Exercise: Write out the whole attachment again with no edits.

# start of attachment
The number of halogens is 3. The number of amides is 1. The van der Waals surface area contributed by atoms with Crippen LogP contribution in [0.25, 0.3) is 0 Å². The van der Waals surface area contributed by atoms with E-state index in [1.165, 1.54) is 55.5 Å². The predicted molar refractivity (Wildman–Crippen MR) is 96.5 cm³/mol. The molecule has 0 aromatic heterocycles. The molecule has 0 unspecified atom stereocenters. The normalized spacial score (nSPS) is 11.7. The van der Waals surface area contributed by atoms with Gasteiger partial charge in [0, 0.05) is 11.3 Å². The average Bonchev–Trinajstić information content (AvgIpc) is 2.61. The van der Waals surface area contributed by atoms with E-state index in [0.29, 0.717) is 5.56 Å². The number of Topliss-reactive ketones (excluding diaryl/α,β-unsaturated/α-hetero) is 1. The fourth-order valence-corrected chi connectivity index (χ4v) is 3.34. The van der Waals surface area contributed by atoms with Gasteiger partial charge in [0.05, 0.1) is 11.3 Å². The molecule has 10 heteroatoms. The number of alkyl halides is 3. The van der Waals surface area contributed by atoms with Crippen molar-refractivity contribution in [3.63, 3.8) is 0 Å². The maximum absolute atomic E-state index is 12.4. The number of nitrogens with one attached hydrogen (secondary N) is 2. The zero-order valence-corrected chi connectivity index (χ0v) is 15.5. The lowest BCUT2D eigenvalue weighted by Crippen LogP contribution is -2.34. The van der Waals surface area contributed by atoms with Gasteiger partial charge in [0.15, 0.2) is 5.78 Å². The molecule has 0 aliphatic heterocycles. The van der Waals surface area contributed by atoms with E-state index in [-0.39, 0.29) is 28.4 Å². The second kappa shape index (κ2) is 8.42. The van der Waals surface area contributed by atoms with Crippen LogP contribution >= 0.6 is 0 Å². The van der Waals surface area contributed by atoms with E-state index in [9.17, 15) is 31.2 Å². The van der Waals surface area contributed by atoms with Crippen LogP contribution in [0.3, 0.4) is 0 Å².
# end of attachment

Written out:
The number of halogens is 3. The number of amides is 1. The van der Waals surface area contributed by atoms with Crippen LogP contribution in [0.25, 0.3) is 0 Å². The van der Waals surface area contributed by atoms with E-state index in [1.165, 1.54) is 55.5 Å². The predicted molar refractivity (Wildman–Crippen MR) is 96.5 cm³/mol. The molecule has 0 aromatic heterocycles. The molecule has 0 unspecified atom stereocenters. The normalized spacial score (nSPS) is 11.7. The van der Waals surface area contributed by atoms with Gasteiger partial charge in [0, 0.05) is 11.3 Å². The average Bonchev–Trinajstić information content (AvgIpc) is 2.61. The van der Waals surface area contributed by atoms with E-state index in [0.29, 0.717) is 5.56 Å². The number of Topliss-reactive ketones (excluding diaryl/α,β-unsaturated/α-hetero) is 1. The fourth-order valence-corrected chi connectivity index (χ4v) is 3.34. The van der Waals surface area contributed by atoms with Gasteiger partial charge in [0.05, 0.1) is 11.3 Å². The molecule has 10 heteroatoms. The number of alkyl halides is 3. The van der Waals surface area contributed by atoms with Crippen molar-refractivity contribution in [3.63, 3.8) is 0 Å². The maximum absolute atomic E-state index is 12.4. The number of nitrogens with one attached hydrogen (secondary N) is 2. The zero-order valence-corrected chi connectivity index (χ0v) is 15.5. The lowest BCUT2D eigenvalue weighted by Crippen LogP contribution is -2.34. The van der Waals surface area contributed by atoms with Gasteiger partial charge in [0.15, 0.2) is 5.78 Å². The molecule has 0 aliphatic heterocycles. The van der Waals surface area contributed by atoms with E-state index in [-0.39, 0.29) is 28.4 Å². The second kappa shape index (κ2) is 8.42. The van der Waals surface area contributed by atoms with Crippen LogP contribution >= 0.6 is 0 Å². The van der Waals surface area contributed by atoms with E-state index in [9.17, 15) is 31.2 Å². The van der Waals surface area contributed by atoms with Crippen LogP contribution in [0.3, 0.4) is 0 Å².